This comes off the back of research from Reed.co.uk which found that almost three-quarters of Britains are actively looking for a new job or are open to opportunities. The survey, which canvassed 2,000 employers attempting to attract new talent and retain restless employees, suggests that businesses will need to adapt their offering to align with new employee priorities that have been shaped by the pandemic.

Salaries remain a top driver with 39% of respondents stating that they would stay should their employer offer a high salary. Flexible working hours is also at the top of the list. Other suggested incentives from the survey included: more annual leave (25%), a promotion (21%), and 18% asked for increased training and development opportunities.

Commenting on the research, Simon Wingate, Managing Director of Reed.co.uk, said: “We are in the midst of a sea change in the labour market, with it very much having shifted from a buyers’ to a sellers’ market due to the sheer – and record-breaking – number of job opportunities available.

“After a challenging 18 months for jobseekers which gave rise to a culture of uncertainty in the labour market, workers are now mobilised by the prospect of new and exciting opportunities with better rewards. Employers must find creative solutions and adapt to the new market conditions following the pandemic in order to maintain the resurgent economy’s trajectory.”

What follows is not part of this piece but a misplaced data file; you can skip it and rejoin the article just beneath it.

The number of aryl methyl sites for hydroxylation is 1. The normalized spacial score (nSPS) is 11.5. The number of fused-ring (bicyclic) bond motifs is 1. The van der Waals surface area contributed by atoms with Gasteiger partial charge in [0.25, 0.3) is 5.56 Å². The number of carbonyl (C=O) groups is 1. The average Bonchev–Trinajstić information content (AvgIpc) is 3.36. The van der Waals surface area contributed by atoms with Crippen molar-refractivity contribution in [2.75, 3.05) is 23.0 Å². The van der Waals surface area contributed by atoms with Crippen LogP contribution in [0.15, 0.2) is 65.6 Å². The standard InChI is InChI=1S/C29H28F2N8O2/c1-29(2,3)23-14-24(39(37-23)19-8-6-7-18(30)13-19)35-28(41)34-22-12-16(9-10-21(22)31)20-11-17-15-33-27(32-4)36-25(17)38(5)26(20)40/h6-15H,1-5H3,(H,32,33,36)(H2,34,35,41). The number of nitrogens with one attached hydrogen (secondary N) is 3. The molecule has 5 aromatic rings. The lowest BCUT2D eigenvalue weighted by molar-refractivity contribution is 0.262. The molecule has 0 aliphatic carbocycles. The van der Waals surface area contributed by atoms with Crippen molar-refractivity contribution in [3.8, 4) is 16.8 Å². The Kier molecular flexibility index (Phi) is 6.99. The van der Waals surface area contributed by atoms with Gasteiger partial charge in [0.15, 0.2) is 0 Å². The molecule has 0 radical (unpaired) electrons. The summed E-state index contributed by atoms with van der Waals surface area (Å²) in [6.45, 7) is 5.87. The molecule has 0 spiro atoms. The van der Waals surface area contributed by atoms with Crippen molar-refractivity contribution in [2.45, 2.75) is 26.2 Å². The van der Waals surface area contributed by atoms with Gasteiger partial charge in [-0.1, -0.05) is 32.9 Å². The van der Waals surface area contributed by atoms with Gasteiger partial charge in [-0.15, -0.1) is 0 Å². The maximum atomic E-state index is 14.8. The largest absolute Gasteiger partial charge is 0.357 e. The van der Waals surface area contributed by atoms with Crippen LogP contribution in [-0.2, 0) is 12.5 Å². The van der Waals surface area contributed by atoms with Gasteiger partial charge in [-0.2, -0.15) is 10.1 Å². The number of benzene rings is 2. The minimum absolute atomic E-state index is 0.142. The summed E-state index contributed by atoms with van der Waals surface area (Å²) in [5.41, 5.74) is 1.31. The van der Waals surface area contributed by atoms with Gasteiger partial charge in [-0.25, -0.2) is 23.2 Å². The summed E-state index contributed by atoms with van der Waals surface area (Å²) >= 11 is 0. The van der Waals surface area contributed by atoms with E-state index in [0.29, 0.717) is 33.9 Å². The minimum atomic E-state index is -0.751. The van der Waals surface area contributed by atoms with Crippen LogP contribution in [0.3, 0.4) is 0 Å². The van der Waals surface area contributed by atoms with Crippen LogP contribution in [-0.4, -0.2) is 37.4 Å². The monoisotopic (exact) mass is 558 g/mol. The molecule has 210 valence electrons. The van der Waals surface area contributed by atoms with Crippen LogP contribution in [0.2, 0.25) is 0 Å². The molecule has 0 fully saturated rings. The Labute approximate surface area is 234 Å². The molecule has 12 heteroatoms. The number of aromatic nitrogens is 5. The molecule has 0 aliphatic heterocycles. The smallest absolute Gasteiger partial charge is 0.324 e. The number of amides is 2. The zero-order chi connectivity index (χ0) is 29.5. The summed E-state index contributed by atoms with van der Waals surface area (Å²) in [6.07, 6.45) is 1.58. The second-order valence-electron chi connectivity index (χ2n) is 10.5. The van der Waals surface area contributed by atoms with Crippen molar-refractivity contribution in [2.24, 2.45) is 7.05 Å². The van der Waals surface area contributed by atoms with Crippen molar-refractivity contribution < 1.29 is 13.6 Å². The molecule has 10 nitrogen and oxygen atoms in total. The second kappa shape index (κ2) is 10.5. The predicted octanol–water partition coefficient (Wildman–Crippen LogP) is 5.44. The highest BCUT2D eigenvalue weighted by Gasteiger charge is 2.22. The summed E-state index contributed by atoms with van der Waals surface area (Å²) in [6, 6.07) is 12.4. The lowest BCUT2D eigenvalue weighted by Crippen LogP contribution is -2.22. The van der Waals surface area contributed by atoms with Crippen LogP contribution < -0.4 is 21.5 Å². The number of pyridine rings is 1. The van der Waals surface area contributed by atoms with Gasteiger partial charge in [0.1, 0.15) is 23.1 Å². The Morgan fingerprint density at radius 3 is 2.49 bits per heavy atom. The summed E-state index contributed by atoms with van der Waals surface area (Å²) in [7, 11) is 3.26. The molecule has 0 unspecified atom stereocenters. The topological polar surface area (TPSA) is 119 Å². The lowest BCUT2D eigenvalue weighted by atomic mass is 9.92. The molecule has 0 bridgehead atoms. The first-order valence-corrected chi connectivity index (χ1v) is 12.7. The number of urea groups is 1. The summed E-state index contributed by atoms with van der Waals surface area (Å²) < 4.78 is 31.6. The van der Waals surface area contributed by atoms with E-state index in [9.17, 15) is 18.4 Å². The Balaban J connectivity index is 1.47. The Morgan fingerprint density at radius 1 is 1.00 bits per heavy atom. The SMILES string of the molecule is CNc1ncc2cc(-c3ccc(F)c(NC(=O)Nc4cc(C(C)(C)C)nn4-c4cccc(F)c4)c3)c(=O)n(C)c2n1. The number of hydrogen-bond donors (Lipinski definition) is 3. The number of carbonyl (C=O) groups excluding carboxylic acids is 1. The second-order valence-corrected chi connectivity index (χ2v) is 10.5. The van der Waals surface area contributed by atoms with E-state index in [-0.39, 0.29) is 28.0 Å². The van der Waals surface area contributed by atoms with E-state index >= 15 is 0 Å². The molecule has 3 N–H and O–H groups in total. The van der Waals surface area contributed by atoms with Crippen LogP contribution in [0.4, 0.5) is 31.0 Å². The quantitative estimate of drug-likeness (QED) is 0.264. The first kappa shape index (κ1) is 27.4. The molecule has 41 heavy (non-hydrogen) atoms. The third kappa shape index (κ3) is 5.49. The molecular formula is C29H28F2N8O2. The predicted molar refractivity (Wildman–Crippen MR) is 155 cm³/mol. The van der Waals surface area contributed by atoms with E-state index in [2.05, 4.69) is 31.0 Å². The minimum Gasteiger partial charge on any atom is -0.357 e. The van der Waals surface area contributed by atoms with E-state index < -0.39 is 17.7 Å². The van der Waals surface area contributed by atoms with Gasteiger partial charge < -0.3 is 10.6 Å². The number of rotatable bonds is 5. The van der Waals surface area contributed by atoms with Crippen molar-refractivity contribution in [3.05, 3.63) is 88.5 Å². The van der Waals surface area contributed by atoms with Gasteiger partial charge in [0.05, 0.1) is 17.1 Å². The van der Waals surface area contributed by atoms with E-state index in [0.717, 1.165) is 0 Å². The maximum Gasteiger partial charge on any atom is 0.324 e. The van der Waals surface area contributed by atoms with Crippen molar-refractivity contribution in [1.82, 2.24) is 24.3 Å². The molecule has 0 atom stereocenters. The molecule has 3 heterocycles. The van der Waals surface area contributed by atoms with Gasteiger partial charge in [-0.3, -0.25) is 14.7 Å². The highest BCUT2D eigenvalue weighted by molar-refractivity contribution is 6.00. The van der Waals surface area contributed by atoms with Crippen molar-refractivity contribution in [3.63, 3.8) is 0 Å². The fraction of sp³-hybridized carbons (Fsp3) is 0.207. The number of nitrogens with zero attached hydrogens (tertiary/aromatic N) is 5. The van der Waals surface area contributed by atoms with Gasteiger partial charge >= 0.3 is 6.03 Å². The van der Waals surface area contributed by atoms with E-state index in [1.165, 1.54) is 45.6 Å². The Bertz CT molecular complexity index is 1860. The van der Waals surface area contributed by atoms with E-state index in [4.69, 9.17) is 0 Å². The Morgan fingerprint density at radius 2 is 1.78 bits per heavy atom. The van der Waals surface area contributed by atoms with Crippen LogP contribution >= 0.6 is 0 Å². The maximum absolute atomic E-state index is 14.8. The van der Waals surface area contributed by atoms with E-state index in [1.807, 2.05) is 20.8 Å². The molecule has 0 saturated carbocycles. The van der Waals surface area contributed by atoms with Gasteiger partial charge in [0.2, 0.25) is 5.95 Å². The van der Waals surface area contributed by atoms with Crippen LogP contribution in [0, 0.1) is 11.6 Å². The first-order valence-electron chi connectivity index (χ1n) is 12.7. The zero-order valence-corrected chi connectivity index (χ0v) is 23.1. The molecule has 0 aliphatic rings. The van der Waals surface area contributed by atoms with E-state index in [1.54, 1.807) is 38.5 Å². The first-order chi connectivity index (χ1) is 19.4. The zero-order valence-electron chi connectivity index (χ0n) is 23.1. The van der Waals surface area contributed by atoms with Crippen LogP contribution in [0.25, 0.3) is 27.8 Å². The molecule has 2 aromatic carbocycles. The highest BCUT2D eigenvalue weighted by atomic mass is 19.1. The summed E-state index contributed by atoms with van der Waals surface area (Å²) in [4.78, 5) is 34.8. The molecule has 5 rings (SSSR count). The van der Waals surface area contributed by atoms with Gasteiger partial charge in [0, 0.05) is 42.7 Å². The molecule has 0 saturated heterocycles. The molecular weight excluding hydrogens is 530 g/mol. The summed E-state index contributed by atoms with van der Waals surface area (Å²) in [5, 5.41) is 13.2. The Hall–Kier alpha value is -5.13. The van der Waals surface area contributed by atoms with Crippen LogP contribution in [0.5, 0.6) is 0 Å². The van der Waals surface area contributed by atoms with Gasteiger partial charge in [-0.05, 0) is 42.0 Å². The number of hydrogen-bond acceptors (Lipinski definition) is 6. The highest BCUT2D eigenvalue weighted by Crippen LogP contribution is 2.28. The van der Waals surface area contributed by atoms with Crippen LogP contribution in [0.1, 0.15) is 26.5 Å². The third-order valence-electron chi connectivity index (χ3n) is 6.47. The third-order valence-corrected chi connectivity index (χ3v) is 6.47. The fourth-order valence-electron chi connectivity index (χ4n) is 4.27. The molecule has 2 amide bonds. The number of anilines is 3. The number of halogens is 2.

Following LinkedIn’s recent research highlighting 6.8 times the number of recruitment roles posted on its site in June compared to the same time last year, is the Great Resignation spreading to the staffing sector?

“There is a lot of potential for ‘revenge resignation’ for all those who were put on furlough through successive lockdowns, in the wider economy but particularly in recruitment, but it’s less likely to impact employers who offer flexibility and authenticity with a client-centric culture,” said Tim Cook, Group CEO of nGage, who will be speaking on this topic at the World Leaders in Recruitment conference on 5th October.

Commenting on the growing debate about the Great Resignation, TALiNT Partners Managing Director, Ken Brotherston said: “In general it is always wise to treat dramatic headlines or simple phrases with a large pinch of salt. My general rule of thumb is this: does the person promoting the headline have an interest in it being true? If so, approach with caution.”

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Staff wellbeing tops employee concerns